The Law Of Unintended Consequences Bites Germany's Environmental Movement

Call it yet another example of the Law of Unintended Consequences.

Germany's push to become “greener than everyone else” is now showing some of the major downsides of the quasi-religious environmental movement.

We buy organic food, put E10 in our gas tanks and switch to green electricity. Our roofs are covered in solar panels and our walls plastered with insulation. This makes us feel good about ourselves. The only question is: What exactly does the environment get out of all this?

The answer is not much, really. One downside to a lot of the environmental measures being taken is that things stink more than they used to, literally.

Showerhead technology has undergone rapid development in recent years. Less water, more air, says the European Union's environmental design guideline. Gone are the days when it was enough for a showerhead to simply distribute water. Today an aerosol is generated through a complicated process in the interior of the showerhead. The moisture content in the resulting air-water mixture is so low and the air content so high that taking a shower feels more like getting blow-dried.

..."Think about how you can save water! Taking a shower is better for the environment than taking a bath. Turn off the water when you're soaping yourself. Never let the water run when you're not using it. And maybe you can spend less time in the shower, too."

This is all very well and good, but there's only one problem: It stinks. Our street is filled with the stench of decay. It's especially bad in the summer, when half of Berlin is under a cloud of gas.


Our consumption has declined so much that there is not enough water going through the pipes to wash away fecal matter, urine and food waste, causing blockages. The inert brown sludge sloshes back and forth in the pipes, which are now much too big, releasing its full aroma.

...But toxic heavy metals like copper, nickel and lead are also accumulating in the sewage system. Sulfuric acid is corroding the pipes, causing steel to rust and concrete to crumble. It's a problem that no amount of deodorant can solve.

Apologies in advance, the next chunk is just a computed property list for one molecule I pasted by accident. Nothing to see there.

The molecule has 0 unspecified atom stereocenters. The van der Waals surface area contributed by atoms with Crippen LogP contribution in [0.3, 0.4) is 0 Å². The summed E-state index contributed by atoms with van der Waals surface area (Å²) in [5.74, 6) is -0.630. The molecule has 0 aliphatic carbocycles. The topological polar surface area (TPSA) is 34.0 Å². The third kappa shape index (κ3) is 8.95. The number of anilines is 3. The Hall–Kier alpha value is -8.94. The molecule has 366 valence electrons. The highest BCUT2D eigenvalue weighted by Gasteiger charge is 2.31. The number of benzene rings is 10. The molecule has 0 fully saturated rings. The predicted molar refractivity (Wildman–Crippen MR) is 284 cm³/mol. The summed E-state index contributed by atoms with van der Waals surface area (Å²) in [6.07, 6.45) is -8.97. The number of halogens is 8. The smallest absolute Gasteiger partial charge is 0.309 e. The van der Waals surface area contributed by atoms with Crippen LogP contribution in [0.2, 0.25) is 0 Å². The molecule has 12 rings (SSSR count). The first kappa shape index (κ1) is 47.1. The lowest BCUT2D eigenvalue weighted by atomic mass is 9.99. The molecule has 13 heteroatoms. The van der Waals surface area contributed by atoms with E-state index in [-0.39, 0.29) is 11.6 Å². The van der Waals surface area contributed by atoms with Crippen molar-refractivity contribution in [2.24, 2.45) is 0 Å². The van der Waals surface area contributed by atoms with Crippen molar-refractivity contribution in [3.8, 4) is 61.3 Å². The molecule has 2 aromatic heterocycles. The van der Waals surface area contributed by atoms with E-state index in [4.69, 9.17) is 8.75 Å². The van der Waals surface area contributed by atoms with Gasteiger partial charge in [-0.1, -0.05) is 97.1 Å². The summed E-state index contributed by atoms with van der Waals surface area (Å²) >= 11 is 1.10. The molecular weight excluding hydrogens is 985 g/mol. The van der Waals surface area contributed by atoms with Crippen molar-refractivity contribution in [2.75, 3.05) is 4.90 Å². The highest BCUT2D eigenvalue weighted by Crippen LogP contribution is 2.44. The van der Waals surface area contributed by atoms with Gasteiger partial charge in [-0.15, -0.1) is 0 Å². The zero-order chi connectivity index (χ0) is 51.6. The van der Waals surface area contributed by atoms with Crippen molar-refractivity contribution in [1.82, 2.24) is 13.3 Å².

The waterworks must now periodically flush their pipes and conduits. The water we save with our low-flow toilets is simply being pumped directly through hoses into the sewage system below. On some days, an additional half a million cubic meters of tap water is run through the Berlin drainage system to ensure what officials call the "necessary flow rate."

Save water on one end, but blast huge amounts of water through the sewer systems to flush out what used to flow easily before the days low flush toilets and low-flow shower heads on the other end? I'll bet the Greenies didn't see that coming. Net savings? Probably somewhere on the negative side of the balance sheet, particularly if one takes into account the increased maintenance and replacement costs of the infrastructure. What makes this even more ironic is that Germany isn't suffering from water shortages by any means, yet they're acting as if the country is located in an arid climate.

As the author of the article states, much of Germany's environmental regulations and requirements are more of the “this makes me feel good about my contribution to saving the environment” type than any real efforts to “save” the environment. In other words, it's all feel-good legislation with a net-negative outcome.

The Spiegel article goes on to list a litany of failed environmental issues that are costing the German economy billions of Euros while giving little in return, including energy efficiency requirements that cause more problems than they solve, and intensive recycling efforts that end up with a lot of the materials saved from the landfill being “thermally recycled” - burned to generate electricity – which has its own environmental issues.

As much as we can point to Germany's problems with going green, we can't assume we won't go to the extremes the Germans have. All we have to do is look at California to see how many of their environmental regulations have done far more harm than good. While there are differences between Germany and California, one of the biggest being large parts of California being arid, many of the same side effects are being felt there as well. We can't assume that many of the same actions taken in California won't make it to the rest of the states, particularly if Obama's rogue EPA gets its way.

(H/T Small Dead Animals)